Public Comment

Commentary: Helping Vulnerable Youth of Color

By Sally Hindman
Tuesday October 03, 2006

Some years back, the San Francisco Chronicle published a graphic photograph of a young African American man hanging from the guard railing of the Golden Gate Bridge, his arms stretched out so that, remarkably, he appeared to be dangling in a crucifix position. The youth had attempted to commit suicide. As a Caucasian Quaker chaplain and someone involved in the interfaith religious community for most of the last 20 years, and also as a mother and longtime Berkeley resident, that photo has haunted me. I have not been able to erase the image of that anguished young man from my mind, and have continued to ponder the questions: What can we do to empower and offer needed support to vulnerable older youth of color in our community? Aren’t we all his parents? How are we “crucifying” or by neglect leading our older young men of color to suicidal despair and a sense of hopelessness? 

In 1996 and for three years following, the Chaplaincy to the Homeless and member agencies of the Alameda County Youth Collaborative received over $500,000 in funds from the City of Berkeley and HUD to start and run a drop-in center and other programs for homeless runaway youth in the Telegraph Avenue area, with the support and leadership of District 7 Council Member Kriss Worthington. In efforts at understanding the challenges faced by those mostly white youth, City staff hired veteran social worker Wendy Georges to carry out a study of the problems faced by homeless runaway youth, and providing recommendations for next steps that might be taken in dealing with youth concerns.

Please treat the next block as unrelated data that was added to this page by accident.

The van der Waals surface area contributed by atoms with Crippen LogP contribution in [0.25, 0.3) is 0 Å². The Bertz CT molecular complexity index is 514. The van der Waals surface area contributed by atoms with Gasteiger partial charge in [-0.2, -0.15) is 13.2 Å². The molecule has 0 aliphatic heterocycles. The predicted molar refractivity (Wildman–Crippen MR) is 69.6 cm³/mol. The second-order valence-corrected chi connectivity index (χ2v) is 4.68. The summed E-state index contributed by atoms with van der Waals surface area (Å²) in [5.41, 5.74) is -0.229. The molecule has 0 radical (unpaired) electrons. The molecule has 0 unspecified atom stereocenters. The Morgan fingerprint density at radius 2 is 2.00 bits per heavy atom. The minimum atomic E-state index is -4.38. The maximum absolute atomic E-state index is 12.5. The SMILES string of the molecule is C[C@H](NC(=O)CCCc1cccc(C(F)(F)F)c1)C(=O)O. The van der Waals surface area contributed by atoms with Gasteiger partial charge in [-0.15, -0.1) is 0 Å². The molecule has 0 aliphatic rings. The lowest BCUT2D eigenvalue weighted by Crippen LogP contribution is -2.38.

One of the critical recommendations Georges developed from her research was that a parallel study needed to be carried out of the problems and challenges faced by equally homeless “couch surfing” youth in South and West Berkeley. Georges pointed out that in South and West Berkeley as many as 400 African American and Latino youth, ages 18-25, were struggling each year with a culturally different, but equally serious sort of “homelessness,” and just as badly needed attention as did the mostly white Telegraph Avenue youth. 

Despite prodding for over two years by South and West Berkeley clergy involved in the Berkeley Ecumenical Strategies Team (BEST), that recommended study was never carried out by the City. 

Nonetheless, knowing well the struggles faced by older South and West Berkeley youth, and the need for services supporting them, in 1999 BEST, and its more than a dozen partner congregations, applied to HUD for funding to open three satellite, congregation-based sites focused on meeting the special needs of these at-risk young people. The plan envisioned by local pastors, included significant street outreach to programs at these locations. AIDS and STD testing and information, jobs and computer training, and recovery and support for staying out of the jail system were the themes conceptualized for the three sites, respectively.